Authors’ information

JH is a registered nurse and graduate student in McMaster’s Health Research Methodology Program in the Department of Health Research Methods, Evidence, and Impact. JH is a research assistant in the Peter Boris Centre for Addictions Research. TP is a graduate student in the Peter Boris Centre for Addictions Research. AF is a research coordinator at the Michael G. DeGroote Centre for Medicinal Cannabis Research and Peter Boris Centre for Addictions Research. CM is the lead psychiatrist at the McMaster University Student Wellness Centre, co-lead of the McMaster Student Mental Health and Well-being Strategy and an assistant clinical professor in the Department of Psychiatry. JM is the Peter Boris chair in Addictions Research, the director of the Peter Boris Centre for Addictions Research, the co-director of the Michael G. DeGroote Centre for Medicinal Cannabis Research, and a professor in the Department of Psychiatry & Behavioral Neurosciences at McMaster University.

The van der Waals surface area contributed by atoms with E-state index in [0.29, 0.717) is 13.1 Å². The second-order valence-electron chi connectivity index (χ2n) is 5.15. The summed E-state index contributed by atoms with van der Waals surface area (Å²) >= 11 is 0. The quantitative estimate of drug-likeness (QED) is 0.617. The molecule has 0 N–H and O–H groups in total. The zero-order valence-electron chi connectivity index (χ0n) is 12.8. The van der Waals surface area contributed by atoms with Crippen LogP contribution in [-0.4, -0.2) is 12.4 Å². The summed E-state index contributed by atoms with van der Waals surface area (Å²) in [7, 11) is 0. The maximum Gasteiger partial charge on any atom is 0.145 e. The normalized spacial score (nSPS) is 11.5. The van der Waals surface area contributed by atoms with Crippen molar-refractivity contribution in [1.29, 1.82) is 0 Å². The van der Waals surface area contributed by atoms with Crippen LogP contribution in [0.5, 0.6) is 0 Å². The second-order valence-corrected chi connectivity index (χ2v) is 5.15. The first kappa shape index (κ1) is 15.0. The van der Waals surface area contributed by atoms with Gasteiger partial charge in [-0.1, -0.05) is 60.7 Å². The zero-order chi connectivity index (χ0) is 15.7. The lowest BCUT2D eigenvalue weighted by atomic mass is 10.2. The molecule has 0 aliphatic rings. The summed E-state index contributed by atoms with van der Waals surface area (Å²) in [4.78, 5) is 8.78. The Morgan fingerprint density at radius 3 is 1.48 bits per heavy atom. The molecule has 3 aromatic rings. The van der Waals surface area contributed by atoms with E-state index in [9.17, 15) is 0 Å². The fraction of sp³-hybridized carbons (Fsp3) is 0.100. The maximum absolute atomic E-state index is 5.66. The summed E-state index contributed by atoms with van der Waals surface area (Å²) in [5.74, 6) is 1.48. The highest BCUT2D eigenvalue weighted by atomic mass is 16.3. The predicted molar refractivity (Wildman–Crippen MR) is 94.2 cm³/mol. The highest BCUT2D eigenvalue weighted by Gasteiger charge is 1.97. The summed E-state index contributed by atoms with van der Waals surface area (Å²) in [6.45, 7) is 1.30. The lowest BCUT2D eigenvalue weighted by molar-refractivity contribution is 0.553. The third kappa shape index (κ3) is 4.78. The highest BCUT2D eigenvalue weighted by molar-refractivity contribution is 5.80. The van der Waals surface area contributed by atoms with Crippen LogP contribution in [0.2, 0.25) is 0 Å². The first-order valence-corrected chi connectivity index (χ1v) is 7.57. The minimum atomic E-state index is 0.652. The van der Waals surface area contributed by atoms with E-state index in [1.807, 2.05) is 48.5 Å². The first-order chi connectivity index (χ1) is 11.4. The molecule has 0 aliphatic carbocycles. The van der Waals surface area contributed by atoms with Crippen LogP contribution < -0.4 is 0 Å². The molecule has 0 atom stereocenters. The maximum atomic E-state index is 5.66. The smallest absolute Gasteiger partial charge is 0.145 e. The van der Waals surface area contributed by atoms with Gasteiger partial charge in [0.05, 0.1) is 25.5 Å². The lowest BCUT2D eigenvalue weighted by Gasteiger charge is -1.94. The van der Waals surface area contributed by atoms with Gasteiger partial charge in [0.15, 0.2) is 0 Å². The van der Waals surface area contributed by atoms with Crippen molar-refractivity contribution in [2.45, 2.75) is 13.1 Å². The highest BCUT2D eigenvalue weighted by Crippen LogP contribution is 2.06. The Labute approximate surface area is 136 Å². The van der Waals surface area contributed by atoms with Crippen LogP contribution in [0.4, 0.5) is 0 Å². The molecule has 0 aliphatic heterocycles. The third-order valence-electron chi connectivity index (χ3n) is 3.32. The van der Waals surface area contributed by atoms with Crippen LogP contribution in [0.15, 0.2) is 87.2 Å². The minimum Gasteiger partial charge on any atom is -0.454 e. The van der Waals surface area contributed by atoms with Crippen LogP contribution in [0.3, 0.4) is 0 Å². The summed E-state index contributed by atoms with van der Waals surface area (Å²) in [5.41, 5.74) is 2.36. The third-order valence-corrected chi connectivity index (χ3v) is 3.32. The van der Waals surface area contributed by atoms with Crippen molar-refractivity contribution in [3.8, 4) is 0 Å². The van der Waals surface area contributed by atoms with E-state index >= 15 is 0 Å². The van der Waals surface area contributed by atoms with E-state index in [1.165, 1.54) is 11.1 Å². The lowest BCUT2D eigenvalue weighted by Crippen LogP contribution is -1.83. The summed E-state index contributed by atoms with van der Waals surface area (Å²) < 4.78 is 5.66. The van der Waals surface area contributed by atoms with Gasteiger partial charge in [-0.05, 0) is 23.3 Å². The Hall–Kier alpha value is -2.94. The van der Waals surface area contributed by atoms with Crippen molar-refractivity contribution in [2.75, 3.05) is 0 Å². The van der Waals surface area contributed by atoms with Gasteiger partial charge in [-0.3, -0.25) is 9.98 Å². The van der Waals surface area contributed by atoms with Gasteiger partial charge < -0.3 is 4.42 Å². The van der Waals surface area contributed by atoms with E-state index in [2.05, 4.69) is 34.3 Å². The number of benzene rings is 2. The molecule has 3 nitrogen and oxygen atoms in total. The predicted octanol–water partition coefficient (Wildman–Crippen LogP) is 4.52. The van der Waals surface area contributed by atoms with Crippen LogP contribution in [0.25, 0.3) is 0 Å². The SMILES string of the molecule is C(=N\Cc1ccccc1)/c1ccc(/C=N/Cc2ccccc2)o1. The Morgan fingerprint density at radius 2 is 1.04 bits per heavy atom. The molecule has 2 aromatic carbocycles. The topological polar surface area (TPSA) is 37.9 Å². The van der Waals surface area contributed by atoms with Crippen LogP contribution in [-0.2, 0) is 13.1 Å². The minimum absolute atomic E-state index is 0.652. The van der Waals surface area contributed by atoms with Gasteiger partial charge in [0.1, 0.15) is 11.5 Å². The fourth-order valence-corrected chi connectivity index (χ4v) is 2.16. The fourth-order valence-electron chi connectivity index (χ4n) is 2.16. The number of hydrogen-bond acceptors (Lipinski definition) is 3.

Ethics approval and consent to participate

Not applicable.

Consent for publication

Not applicable.

Competing interests

Dr. MacKillop is a principal in BEAM Diagnostics, Inc. The authors have no other competing interests to declare.

Publisher’s Note

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Authors’ Affiliations

(1)
Department of Health Research, Evidence, and Impact, McMaster University, Hamilton, Ontario, Canada
(2)
Michael G. De Groote Centre for Medicinal Cannabis Research, McMaster University/St. Joseph’s Healthcare Hamilton, Hamilton, Ontario, Canada
(3)
Peter Boris Centre for Addictions Research, McMaster University/St. Joseph’s Healthcare Hamilton, 100 West 5th Street, Hamilton, Ontario, L8S 4L8, Canada
(4)
Department of Psychiatry and Behavioural Neurosciences, McMaster University, Hamilton, Ontario, Canada